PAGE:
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Irritable bowel syndrome (IBS) is a common disorder of the large intestine. Though chronic and incurable, it can be managed through long term medication and counseling. However, what is reassuring is that IBS does not cause changes in bowel tissue or increase the risk of colorectal cancer.

The symptoms of IBS are long term and different from person to person. Common symptoms are: 

  • Abdominal pain, 
  • cramping or bloating related to bowel movement
  • Changes in appearance of bowel movements
  • Changes in the frequency of bowel movements
  • bloating, increased gas or mucus in the stool.

More serious symptoms include:

  • Weight loss
  • Diarrhea at night
  • Rectal bleeding
  • Iron deficiency anemia
  • Unexplained vomiting
  • Difficulty swallowing
  • Persistent pain that isn't relieved by passing gas or a bowel movement

The above may be indicative of colon cancer and necessitate timely intervention by a doctor. 


The exact cause of IBS isn't known but possible factors responsible for IBS include: 

Muscle contractions in the intestine: Muscles in the walls of the intestines contract as they move food through the digestive tract. Stronger and longer contractions can cause gas, bloating, and diarrhea. On the contrary, weaker contractions can slow down the passage leading to hard, dry stools.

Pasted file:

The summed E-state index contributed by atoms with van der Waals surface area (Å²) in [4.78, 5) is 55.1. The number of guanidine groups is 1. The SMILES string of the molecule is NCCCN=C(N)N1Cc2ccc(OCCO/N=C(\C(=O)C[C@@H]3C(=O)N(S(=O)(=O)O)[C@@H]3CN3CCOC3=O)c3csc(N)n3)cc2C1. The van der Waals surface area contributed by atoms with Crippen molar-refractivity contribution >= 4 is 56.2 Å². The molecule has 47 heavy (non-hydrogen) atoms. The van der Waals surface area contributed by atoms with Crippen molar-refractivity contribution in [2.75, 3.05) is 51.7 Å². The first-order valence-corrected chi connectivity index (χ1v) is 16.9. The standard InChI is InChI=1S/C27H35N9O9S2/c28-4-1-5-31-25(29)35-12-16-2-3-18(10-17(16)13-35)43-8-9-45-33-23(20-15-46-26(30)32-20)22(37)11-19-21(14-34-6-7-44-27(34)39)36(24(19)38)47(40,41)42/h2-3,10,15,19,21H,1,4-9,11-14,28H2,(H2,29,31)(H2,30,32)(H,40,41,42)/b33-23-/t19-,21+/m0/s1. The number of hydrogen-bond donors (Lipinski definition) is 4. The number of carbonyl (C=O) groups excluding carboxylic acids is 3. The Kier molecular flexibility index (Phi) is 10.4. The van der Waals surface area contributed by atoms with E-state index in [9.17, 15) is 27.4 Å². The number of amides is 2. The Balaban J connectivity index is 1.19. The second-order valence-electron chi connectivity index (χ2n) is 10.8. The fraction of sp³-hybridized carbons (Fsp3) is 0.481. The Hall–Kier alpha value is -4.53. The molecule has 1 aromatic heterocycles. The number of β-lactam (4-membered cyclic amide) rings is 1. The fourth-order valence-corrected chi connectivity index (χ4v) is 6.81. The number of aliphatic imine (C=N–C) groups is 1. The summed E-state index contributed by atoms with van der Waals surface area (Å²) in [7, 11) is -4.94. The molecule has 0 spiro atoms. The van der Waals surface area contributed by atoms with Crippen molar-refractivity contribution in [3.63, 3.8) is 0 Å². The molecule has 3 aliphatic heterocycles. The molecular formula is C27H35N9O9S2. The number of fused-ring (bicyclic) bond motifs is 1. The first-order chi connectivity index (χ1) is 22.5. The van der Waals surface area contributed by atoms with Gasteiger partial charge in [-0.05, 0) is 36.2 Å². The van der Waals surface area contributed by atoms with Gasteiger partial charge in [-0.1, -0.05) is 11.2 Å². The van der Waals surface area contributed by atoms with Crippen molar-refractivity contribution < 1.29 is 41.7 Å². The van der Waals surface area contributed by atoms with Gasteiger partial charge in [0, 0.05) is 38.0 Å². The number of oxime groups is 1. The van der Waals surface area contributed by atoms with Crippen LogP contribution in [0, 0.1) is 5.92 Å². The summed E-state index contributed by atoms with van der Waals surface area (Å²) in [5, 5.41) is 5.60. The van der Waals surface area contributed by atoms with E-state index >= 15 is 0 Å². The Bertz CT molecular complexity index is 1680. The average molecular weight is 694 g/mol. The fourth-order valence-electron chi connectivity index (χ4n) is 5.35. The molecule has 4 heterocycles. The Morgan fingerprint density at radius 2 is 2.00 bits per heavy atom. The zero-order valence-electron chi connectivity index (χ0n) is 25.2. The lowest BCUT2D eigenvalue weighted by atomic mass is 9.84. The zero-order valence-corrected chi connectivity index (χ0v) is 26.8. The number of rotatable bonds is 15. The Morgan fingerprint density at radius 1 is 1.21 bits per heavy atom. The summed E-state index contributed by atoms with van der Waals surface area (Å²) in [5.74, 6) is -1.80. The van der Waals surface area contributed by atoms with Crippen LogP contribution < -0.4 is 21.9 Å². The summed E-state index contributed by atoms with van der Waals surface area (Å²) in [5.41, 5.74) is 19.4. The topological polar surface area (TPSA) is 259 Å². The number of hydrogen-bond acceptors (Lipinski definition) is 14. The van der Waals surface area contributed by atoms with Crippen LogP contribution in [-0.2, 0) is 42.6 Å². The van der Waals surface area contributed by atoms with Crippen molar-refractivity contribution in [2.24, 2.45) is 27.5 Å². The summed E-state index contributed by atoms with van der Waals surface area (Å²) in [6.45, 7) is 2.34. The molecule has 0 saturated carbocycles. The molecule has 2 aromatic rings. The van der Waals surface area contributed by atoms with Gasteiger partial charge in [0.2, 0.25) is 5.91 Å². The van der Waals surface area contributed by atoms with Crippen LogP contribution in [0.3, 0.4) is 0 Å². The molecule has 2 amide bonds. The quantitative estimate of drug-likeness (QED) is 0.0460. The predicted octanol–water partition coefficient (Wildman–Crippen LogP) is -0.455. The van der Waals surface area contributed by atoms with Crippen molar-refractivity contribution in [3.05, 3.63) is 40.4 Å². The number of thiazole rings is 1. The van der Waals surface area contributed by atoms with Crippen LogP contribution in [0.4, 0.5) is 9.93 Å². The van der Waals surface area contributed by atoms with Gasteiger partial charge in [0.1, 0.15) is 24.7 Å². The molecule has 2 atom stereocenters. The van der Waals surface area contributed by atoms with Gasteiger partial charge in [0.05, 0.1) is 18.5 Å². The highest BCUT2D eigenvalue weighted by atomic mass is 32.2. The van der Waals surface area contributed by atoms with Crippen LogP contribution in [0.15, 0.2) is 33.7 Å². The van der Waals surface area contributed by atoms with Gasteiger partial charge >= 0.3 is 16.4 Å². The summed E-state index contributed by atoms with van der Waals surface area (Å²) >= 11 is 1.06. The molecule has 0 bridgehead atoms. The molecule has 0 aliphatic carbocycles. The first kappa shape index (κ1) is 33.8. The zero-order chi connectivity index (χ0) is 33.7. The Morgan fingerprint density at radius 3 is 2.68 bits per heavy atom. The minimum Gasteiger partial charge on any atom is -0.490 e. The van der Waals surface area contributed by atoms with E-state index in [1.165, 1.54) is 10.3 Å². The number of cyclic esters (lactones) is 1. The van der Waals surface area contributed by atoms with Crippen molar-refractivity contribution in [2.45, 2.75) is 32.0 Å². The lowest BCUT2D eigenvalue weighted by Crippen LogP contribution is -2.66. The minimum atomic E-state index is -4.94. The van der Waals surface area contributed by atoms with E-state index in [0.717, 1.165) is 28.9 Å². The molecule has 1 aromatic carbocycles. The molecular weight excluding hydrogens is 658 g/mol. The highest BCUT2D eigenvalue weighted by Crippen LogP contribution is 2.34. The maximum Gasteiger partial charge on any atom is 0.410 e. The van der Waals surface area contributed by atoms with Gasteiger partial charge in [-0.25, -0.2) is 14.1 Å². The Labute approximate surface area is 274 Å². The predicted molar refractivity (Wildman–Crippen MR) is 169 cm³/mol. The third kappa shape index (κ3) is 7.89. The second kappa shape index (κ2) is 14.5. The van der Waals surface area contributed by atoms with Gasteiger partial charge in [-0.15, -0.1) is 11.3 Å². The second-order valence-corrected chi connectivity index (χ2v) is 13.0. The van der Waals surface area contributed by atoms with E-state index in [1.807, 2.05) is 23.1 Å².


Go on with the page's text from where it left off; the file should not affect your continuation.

Nervous system: Abnormalities in the nerves of the digestive system may cause the sufferer to feel greater than normal discomfort when the abdomen stretches from gas or stool. The brain-gut connection works differently in IBS patients. Poorly coordinated signals between the brain and the intestines in IBS patients cause the body to overreact to changes that normally occur in the digestive process, resulting in pain, diarrhea, or constipation.

Severe infection: IBS can be brought on after a severe bout of diarrhea (gastroenteritis) caused by bacteria or a virus or flare with a surplus of bacteria in the intestines (bacterial overgrowth).

Early life stress: People exposed to stressful events, such as mental trauma, abuse, divorce, or death of a loved one early on in life tend to suffer more from IBS.

Changes in gut microbes: Some bacteria, fungi, and viruses normally live in the intestines and are crucial to gut health. Research has revealed that microbes in people with IBS might differ from those in healthy people.

The triggers for IBS are: 

Food: Certain foods or beverages, including wheat, dairy products, citrus fruits, beans, cabbage, milk, and carbonated drinks can worsen the symptoms of IBS in some people. 

Stress: IBS sufferers will experience worse or more frequent signs and symptoms during periods of increased stress. 

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